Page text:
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Eurozone Dystopia

Groupthink and Denial on a Grand Scale

William Mitchell

Eurozone Dystopia traces the origin of the Eurozone and shows how the historical Franco-German rivalry combined with the growing dominance of neo-liberal economic thinking to create a monetary system that was deeply flawed and destined to fail. It argues that the political class in Europe is trapped in a destructive groupthink which prevents it from seeing their own policy failures. Millions are unemployed as a result and the member states are caught in a cycle of persistent stagnation and rising social instability.
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Edited by Edward N. Wolff

The contributors to this comprehensive book compile and analyse the latest data available on household wealth using, as case studies, the United States, Canada, Germany, Italy, Sweden, and Finland during the 1990s and into the twenty-first century. The authors show that in the US, trends are highlighted in terms of wealth holdings, among the low-income population, along with changes in wealth polarization, racial differences in wealth holdings, and the dynamics of portfolio choices. The consensus between the authors is that wealth inequality has generally risen among these OECD countries since the early 1980s, although Germany stands out as an exception. In the case of the US, it is also noted that wealth holdings have generally failed to improve among low-income families and that the racial wealth gap widened during the late 1980s.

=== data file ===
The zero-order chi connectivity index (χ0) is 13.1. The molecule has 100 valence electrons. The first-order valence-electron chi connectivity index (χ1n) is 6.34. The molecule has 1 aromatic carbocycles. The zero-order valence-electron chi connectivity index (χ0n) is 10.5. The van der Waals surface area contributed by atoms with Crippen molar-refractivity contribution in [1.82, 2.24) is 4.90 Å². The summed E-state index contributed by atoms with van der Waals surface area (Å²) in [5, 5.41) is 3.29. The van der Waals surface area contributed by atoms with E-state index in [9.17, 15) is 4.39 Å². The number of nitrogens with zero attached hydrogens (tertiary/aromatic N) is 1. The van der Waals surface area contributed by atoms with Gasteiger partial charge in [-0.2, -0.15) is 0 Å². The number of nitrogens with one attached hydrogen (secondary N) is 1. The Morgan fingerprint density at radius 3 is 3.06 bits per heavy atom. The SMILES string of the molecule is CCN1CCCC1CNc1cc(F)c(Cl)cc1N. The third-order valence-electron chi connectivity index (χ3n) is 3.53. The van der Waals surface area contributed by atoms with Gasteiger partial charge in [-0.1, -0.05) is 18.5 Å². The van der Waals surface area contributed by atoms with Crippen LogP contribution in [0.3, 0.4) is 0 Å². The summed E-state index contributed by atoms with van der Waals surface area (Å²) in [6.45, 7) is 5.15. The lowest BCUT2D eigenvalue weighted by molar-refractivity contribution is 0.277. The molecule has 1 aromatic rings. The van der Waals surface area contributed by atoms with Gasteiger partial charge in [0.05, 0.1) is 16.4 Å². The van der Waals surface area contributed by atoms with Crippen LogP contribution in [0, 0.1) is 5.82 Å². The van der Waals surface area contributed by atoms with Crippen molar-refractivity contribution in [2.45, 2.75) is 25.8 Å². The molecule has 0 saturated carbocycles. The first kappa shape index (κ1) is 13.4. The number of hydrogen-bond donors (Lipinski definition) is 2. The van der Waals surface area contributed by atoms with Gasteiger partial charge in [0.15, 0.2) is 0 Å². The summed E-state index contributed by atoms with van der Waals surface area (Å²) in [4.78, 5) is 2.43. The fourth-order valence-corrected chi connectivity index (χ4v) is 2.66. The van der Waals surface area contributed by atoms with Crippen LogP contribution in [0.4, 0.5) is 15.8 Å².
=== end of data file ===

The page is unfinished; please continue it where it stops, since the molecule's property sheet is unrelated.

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Robert McMeekin

Incentives to Improve Education identifies three categories of incentives: rewards, (financial rewards for teachers), competition (educational choice, often in the form of payment for education by voucher) and threats (introduction of external standards and accountability for performance).